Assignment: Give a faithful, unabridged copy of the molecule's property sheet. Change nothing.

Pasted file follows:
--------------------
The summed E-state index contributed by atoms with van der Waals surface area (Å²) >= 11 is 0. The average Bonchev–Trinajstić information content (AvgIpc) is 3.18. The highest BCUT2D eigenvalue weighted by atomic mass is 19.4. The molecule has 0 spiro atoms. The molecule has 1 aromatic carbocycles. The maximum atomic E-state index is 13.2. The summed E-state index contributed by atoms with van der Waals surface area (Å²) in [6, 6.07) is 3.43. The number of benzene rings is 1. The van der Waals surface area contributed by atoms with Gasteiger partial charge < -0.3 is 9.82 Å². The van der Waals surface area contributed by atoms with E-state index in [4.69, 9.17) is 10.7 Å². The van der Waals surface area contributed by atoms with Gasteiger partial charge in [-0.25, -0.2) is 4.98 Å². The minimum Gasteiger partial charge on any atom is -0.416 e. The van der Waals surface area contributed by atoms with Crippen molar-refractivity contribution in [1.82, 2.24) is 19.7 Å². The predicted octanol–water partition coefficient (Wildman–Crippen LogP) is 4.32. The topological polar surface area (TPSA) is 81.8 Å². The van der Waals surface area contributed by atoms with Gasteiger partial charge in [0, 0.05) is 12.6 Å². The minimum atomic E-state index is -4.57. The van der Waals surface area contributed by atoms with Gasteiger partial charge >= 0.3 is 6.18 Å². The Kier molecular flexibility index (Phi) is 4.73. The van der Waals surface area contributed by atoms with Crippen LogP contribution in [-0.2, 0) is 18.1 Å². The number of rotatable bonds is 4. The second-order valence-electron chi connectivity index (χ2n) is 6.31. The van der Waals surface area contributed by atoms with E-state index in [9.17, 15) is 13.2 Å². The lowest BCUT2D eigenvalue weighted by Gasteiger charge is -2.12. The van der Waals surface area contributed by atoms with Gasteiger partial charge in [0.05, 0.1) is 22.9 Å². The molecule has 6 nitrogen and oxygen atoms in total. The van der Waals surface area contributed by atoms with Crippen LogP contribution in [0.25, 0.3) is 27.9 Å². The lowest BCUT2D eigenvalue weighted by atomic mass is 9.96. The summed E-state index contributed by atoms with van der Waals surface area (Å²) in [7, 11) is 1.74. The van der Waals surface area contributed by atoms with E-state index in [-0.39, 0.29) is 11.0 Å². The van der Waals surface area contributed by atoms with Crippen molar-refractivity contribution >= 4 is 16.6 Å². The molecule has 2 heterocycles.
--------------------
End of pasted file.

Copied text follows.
The summed E-state index contributed by atoms with van der Waals surface area (Å²) >= 11 is 0. The average Bonchev–Trinajstić information content (AvgIpc) is 3.18. The highest BCUT2D eigenvalue weighted by atomic mass is 19.4. The molecule has 0 spiro atoms. The molecule has 1 aromatic carbocycles. The maximum atomic E-state index is 13.2. The summed E-state index contributed by atoms with van der Waals surface area (Å²) in [6, 6.07) is 3.43. The number of benzene rings is 1. The van der Waals surface area contributed by atoms with Gasteiger partial charge < -0.3 is 9.82 Å². The van der Waals surface area contributed by atoms with E-state index in [4.69, 9.17) is 10.7 Å². The van der Waals surface area contributed by atoms with Gasteiger partial charge in [-0.25, -0.2) is 4.98 Å². The minimum Gasteiger partial charge on any atom is -0.416 e. The van der Waals surface area contributed by atoms with Crippen molar-refractivity contribution in [1.82, 2.24) is 19.7 Å². The predicted octanol–water partition coefficient (Wildman–Crippen LogP) is 4.32. The topological polar surface area (TPSA) is 81.8 Å². The van der Waals surface area contributed by atoms with Gasteiger partial charge in [0, 0.05) is 12.6 Å². The minimum atomic E-state index is -4.57. The van der Waals surface area contributed by atoms with Gasteiger partial charge >= 0.3 is 6.18 Å². The Kier molecular flexibility index (Phi) is 4.73. The van der Waals surface area contributed by atoms with Crippen LogP contribution in [-0.2, 0) is 18.1 Å². The number of rotatable bonds is 4. The second-order valence-electron chi connectivity index (χ2n) is 6.31. The van der Waals surface area contributed by atoms with E-state index in [9.17, 15) is 13.2 Å². The lowest BCUT2D eigenvalue weighted by Gasteiger charge is -2.12. The van der Waals surface area contributed by atoms with Gasteiger partial charge in [0.05, 0.1) is 22.9 Å². The molecule has 6 nitrogen and oxygen atoms in total. The van der Waals surface area contributed by atoms with Crippen LogP contribution in [0.25, 0.3) is 27.9 Å². The lowest BCUT2D eigenvalue weighted by atomic mass is 9.96. The summed E-state index contributed by atoms with van der Waals surface area (Å²) in [7, 11) is 1.74. The van der Waals surface area contributed by atoms with E-state index in [-0.39, 0.29) is 11.0 Å². The van der Waals surface area contributed by atoms with Crippen molar-refractivity contribution >= 4 is 16.6 Å². The molecule has 2 heterocycles.